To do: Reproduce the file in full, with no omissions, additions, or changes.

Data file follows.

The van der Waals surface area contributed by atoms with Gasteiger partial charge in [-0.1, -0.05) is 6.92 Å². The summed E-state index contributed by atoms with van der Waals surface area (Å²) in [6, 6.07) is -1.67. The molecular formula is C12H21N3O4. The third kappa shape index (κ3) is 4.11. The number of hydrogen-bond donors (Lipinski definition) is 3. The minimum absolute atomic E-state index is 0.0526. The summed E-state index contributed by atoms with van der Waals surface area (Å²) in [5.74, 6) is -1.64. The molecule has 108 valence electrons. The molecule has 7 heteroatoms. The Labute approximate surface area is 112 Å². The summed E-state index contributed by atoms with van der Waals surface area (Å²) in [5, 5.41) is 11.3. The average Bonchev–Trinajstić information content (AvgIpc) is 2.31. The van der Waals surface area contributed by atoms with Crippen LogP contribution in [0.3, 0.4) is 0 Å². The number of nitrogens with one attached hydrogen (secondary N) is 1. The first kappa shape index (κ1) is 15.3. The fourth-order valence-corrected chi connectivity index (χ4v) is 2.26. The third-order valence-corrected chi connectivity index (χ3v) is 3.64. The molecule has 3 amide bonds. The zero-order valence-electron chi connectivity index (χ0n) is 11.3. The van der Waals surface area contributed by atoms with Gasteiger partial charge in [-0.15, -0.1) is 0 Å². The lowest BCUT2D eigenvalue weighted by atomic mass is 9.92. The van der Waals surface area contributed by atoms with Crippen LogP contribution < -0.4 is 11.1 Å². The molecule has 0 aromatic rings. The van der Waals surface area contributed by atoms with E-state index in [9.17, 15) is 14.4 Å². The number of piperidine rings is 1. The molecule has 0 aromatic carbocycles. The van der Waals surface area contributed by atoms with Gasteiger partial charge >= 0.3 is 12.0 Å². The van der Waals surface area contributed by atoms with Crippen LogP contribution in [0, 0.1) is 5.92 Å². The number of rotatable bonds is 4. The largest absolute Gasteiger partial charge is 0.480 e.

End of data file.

The van der Waals surface area contributed by atoms with Gasteiger partial charge in [-0.1, -0.05) is 6.92 Å². The summed E-state index contributed by atoms with van der Waals surface area (Å²) in [6, 6.07) is -1.67. The molecular formula is C12H21N3O4. The third kappa shape index (κ3) is 4.11. The number of hydrogen-bond donors (Lipinski definition) is 3. The minimum absolute atomic E-state index is 0.0526. The summed E-state index contributed by atoms with van der Waals surface area (Å²) in [5.74, 6) is -1.64. The molecule has 108 valence electrons. The molecule has 7 heteroatoms. The Labute approximate surface area is 112 Å². The summed E-state index contributed by atoms with van der Waals surface area (Å²) in [5, 5.41) is 11.3. The average Bonchev–Trinajstić information content (AvgIpc) is 2.31. The van der Waals surface area contributed by atoms with Crippen LogP contribution in [0.3, 0.4) is 0 Å². The number of nitrogens with one attached hydrogen (secondary N) is 1. The first kappa shape index (κ1) is 15.3. The fourth-order valence-corrected chi connectivity index (χ4v) is 2.26. The third-order valence-corrected chi connectivity index (χ3v) is 3.64. The molecule has 3 amide bonds. The zero-order valence-electron chi connectivity index (χ0n) is 11.3. The van der Waals surface area contributed by atoms with Gasteiger partial charge in [-0.15, -0.1) is 0 Å². The lowest BCUT2D eigenvalue weighted by atomic mass is 9.92. The van der Waals surface area contributed by atoms with Crippen LogP contribution < -0.4 is 11.1 Å². The molecule has 0 aromatic rings. The van der Waals surface area contributed by atoms with E-state index in [9.17, 15) is 14.4 Å². The number of piperidine rings is 1. The molecule has 0 aromatic carbocycles. The van der Waals surface area contributed by atoms with Gasteiger partial charge >= 0.3 is 12.0 Å². The van der Waals surface area contributed by atoms with Crippen LogP contribution in [0, 0.1) is 5.92 Å². The number of rotatable bonds is 4. The largest absolute Gasteiger partial charge is 0.480 e.